Meta's Shiny Object Syndrome
The pivot to A.I. is not for the benefit of everyone; it's a stock-juicing manoeuvre
On Monday, Meta's shares hit a new all-time intraday high.
Last Friday, the company enjoyed its first record-high close since 2021.
The shares are up over 160% YTD and over 300% since November 2022.
It's been quite the turnaround. The company endured such a torrid 2022 — dropping revenues, whistleblowers, leaked data showing the company knew Instagram negatively affects the mental health of teenagers, the Capital Hill investigation, Apple's ad-tracking changes, and the disastrous Metaverse venture — that it wiped out the entirety of its pandemic gains. The stock price sank to its lowest since January 2019, when Facebook was dealing with the aftermath of the Cambridge Analytica crisis. The stock price even flirted with dropping below $100; it hadn't been that low since late 2015.
It was bad. It had some people (me included) questioning the company's future under Zuckerberg's leadership. But since then, it's been up, up, and away.
What changed, you ask? Did Meta fix its core products, and regain the social media crown? Not really. Did it innovate new product categories that transformed its fortunes? Come on, let's not kid ourselves. Did it relaunch the Zuck Buck? No, that ship has sailed. Did the company finally start delivering on its Metaverse gamble — on which Zuckerberg said "people will look back a decade from now and talk about the importance of the work being done here" — that has set fire to tens of billions of dollars to date?
Of course not. It doesn't even have legs yet.
No, the stock recovered because Meta fired thousands of employees in its "year of efficiency" and once again pivoted to the newest shiny object — A.I.
At first, the company was somewhat in stealth mode, debuting its large language model LLaMA in March with little pre-match fanfare. Then, at the tail end of last year, came A.I. celebrity personas — A.I. chatbots with the faces of celebrities that were paid millions of dollars for their likeness — which were truly awful use cases for artificial intelligence. Over the months, there has been more and more talk about A.I. stuffing its core product suite of Facebook, Instagram, and WhatsApp.
The market gobbled it up. The stock ticked up.
So, why not double down?
The pursuit of AGI has given Zuck an out, a way to move past the car crash that was the Metaverse and back onto more "thing of the moment" territory. His favorite ground to stand on. In an Instagram post last week, Zuck gave an update on Meta's A.I. efforts. He said he was "bringing Meta's two A.I. research efforts closer together" to "support our long-term goals of building general intelligence, open-sourcing it responsibly, and making it available and useful to everyone in all of our daily lives."
It signals that Meta has fully jumped on the bandwagon, which raises some questions.
Is this just another Metaverse? Artificial General Intelligence is the new hot thing, so much so that it's already losing meaning (and it’s potential already being strangely downplayed by others in the field, like Sam Altman). Considering it is, to this point, entirely theoretical, perhaps even impossible, what is "general intelligence"? What does it mean to Meta? What does it mean to Joe Bloggs? This venture has all the similar trappings of the Metaverse; it's vague and vaporous, pushed on us by those who will profit from it, whether we want it or not. As we saw with the Metaverse, you're fighting a losing battle without a foundation of understanding and demand. So, how will Meta combat this? What exactly are they aiming towards, and why should we buy into that? For now, it seems content touting the same catchy buzzwords over and over.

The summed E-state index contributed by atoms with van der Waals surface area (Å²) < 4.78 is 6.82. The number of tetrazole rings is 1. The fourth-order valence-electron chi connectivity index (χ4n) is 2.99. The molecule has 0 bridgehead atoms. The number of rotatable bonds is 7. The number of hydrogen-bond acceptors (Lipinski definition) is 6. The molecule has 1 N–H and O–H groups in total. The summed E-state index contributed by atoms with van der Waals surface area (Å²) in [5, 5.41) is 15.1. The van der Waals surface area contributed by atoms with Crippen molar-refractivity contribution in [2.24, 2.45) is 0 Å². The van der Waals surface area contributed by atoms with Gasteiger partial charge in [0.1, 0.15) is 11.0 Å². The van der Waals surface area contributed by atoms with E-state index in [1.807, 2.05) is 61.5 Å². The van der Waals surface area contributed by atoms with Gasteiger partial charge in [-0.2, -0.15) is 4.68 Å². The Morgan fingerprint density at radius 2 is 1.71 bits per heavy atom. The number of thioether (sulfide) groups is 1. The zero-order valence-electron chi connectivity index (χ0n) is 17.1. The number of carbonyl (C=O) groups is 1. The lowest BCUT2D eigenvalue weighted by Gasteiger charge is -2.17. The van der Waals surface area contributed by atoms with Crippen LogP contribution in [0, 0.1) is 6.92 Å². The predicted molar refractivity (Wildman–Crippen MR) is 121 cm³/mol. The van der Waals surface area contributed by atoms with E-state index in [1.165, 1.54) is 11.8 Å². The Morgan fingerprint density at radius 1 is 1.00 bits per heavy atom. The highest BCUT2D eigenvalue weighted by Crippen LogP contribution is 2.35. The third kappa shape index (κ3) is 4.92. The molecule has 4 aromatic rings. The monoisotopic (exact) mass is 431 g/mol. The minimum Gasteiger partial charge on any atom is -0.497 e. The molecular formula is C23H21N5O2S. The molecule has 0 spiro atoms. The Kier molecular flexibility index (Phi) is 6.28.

And in what way will this A.I. be open-source? Surely, even if this does happen, only a fraction of the wider system can be made available? It can't be safe, or a smart business move, to upload a powerful, fully complete AGI model for anyone to use as they please. There are just too many bad actors. The thought makes me shudder. It's more likely that it will "responsibly open-source" to the point that Zuck and Meta deem responsible, which is slightly ironic, given the company's horrific track record for privacy. Meta has massive amounts of highly sensitive information about us, yet offers little transparency about how they use it — or they will protect it — as they build A.I. products. As the A.I. arms race heats up and potentially huge profits are at stake, it's reasonable to assume that our data protection is hardly the biggest priority.
The triple pivot
Zuck is spinning this move to A.I. as developing something that “benefits everyone.” But it's not about that. It's not about innovating or improving products or because the company holds true beliefs in A.I. and its potential. It's not about delivering products or models that provide a net gain for humanity.
It's a stock-juicing maneuver.
It's a ploy to keep Meta relevant for as long as possible, as its core products continue to die a slow death, and its pipe dream, the Metaverse, remains grounded.
And should it fail, we can look forward to watching Zuck pivot from the pivot (from the pivot) in a desperate pursuit of the next trend.
The Metaverse saga gives us the blueprint for how this will likely play out. When the rebrand to Meta was announced, the Metaverse was heralded as the company's long-term play. It was going to be a decade in the making. Then, no one cared. In the end, it lasted two years and has now been supplanted by A.I.
But, what the Metaverse proved is that big, flashy pivots to the latest "it thing" don't always result in real innovation and certainly not profits.
Meta's venture into A.I. has all the makings of the same outcome.
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